“Should” and “Must” Get in the Way
February 4, 2013
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By Junice Rockman of Murfreesboro email@example.com.
How many times have you questioned yourself about the way you completed a task, the timing in which you reached a goal or the manner you responded to a situation?
Many of us expend a great deal of thought and energy analyzing our thoughts, decisions and choices in this way. While it is both necessary and important to make small adjustments in our lives along the way, it can be downright exhausting when we find ourselves micromanaging every aspect of our lives in this way.
We each arrived on the planet with an “internal GPS” or “God’s Positioning System” that helps direct our choices and shape our destiny. Some of us call the GPS our conscience, our “gut,” following our heart or our instincts. We all have it, we just have to learn how to hear it and trust what we hear. The more we allow ourselves to trust ourselves, the better we get at it. Learning to follow your heart is like working a muscle. The more you use it, the stronger you get. On the other hand, if you don’t use it, you may eventually lose it.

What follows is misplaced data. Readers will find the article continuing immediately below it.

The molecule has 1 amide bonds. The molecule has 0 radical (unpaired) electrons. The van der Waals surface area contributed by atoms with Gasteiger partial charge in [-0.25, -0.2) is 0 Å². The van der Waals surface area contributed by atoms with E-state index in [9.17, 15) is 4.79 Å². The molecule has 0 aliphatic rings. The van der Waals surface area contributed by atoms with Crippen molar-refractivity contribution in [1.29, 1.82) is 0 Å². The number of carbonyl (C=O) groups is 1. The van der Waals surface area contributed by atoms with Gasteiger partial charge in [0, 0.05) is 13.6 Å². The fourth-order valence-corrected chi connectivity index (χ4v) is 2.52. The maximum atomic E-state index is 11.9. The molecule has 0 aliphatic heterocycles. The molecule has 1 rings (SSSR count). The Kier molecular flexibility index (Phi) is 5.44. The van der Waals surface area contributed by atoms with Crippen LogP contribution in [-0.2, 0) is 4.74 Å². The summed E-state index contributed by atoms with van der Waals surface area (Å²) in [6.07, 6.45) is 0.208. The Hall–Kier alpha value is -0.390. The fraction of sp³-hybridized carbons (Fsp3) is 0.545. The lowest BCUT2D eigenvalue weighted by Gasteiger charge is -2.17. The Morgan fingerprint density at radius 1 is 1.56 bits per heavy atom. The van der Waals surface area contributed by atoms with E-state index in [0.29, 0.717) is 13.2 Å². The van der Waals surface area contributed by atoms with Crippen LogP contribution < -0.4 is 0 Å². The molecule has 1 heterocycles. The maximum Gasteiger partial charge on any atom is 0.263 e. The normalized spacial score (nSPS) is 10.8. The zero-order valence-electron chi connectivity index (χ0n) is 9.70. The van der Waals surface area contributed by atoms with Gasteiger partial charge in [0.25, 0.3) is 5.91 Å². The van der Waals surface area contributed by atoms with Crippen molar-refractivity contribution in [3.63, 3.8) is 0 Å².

When we continually evaluate our lives based on a standard of what we could or should have done differently, it hinders us from experiencing abundant happiness because we are constantly second guessing ourselves. In our society we seem to be on a continual quest to fix ourselves instead of learning to love and be ourselves.
We create a set of “must” or things that must happen in our lives in order to be happy and fulfilled. While standards are essential to having a quality life, having unrealistic “musts” in our lives is counter productive. Instead we need to set a standard of “musts” that are inspiring, realistic and attainable in our lives.
As we continually evolve and make changes, we can still love ourselves and our lives in the process. As we relinquish the need for perfection we move away from striving to be perfect and instead strive to become the best version of ourselves.
‘Tyranny of shoulds’
Karen Horney, an ego psychologist, created the theory of the “Tyranny of the Shoulds.” The theory basically expresses the idea that people are often so negative toward themselves because they feel that they “should” have met a certain set of goals in their life. Her goal was to get people past the tyranny, accept themselves and define healthy ways to make changes and evolve over time.
Contact Junice Rockman of Murfreesboro firstname.lastname@example.org.